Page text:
The body of Patroclus borne by Menelaus, Roman sculpture, Florence, Italy

Achilles and Patroclus grew up together after Menoitios gave Patroclus to Achilles' father, Peleus. During this time, Peleus made Patroclus one of Achilles' "henchmen".[22] While Homer's Iliad never explicitly stated that Achilles and Patroclus were lovers, this concept was propounded by some later authors.[23][24][c] Aeschines asserts that there was no need to explicitly state the relationship as a romantic one,[24] for such "is manifest to such of his hearers as are educated men."[25] Later Greek writings such as Plato's Symposium, the relationship between Patroclus and Achilles is discussed as a model of romantic love.[26] However, Xenophon, in his Symposium, had Socrates argue that it was inaccurate to label their relationship as romantic. Nevertheless, their relationship is said to have inspired Alexander the Great in his own close relationship with his life-long companion Hephaestion.[23][27]

Achilles was younger than Patroclus.[b][d] This reinforces Dowden's explanation of the relationship between an eromenos, a youth in transition, and an erastes, an older male who had recently made the same transition.[30](p 112) Dowden also notes the common occurrence of such relationships as a form of initiation.[30](p 114)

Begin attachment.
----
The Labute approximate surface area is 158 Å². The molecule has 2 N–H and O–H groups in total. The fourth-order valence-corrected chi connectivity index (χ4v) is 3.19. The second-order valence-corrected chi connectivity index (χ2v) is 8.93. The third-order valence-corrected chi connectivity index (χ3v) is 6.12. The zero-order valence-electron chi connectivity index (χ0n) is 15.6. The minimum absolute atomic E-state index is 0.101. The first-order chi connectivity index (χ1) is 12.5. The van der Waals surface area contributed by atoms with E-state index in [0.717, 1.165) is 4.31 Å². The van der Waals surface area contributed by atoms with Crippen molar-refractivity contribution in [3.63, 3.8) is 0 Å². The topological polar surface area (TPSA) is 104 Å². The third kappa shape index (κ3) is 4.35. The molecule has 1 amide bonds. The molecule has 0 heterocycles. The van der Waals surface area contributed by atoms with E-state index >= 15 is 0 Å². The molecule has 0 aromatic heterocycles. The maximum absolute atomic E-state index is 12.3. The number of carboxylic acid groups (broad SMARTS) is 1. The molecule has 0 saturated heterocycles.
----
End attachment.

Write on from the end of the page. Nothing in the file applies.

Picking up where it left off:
FootnotesEdit

  1. ^ There are several variant pronunciations of 'Patroclus' in English.[2] Because the penultimate syllable is light in Latin prose, pă′.trŏ.clŭs, the antepenult would be expected to be stressed in English, for /ˈpæ.trə.kləs/ (analogous to 'Sophocles').[3] However, this pronunciation is seldom encountered: Pope had made the 'o' long, and thus stressed, for metrical convenience in his translation of Homer (following a convention of Greek and Latin verse), and that pronunciation – of Latin pa.trō′.clus – has stuck: /pəˈtr.kləs/.[4] Because, in prose, a Greco-Latin short o / omicron would only be stressed in a closed syllable, the penult of this name has sometimes been reanalyzed as being closed, *pă.trŏc′.lŭs, which changes the English o to a short vowel: /pəˈtrɒk.ləs/.[5]
  2. ^ a b Nestor, quoting Patroclus' father Menoetius, reminds Patroclus of his father's advice: "My child, in birth is Achilles nobler than thou, but thou art the elder though in might he is the better far. Yet do thou speak to him well a word of wisdom and give him counsel, and direct him; and he will obey thee to his profit."[28]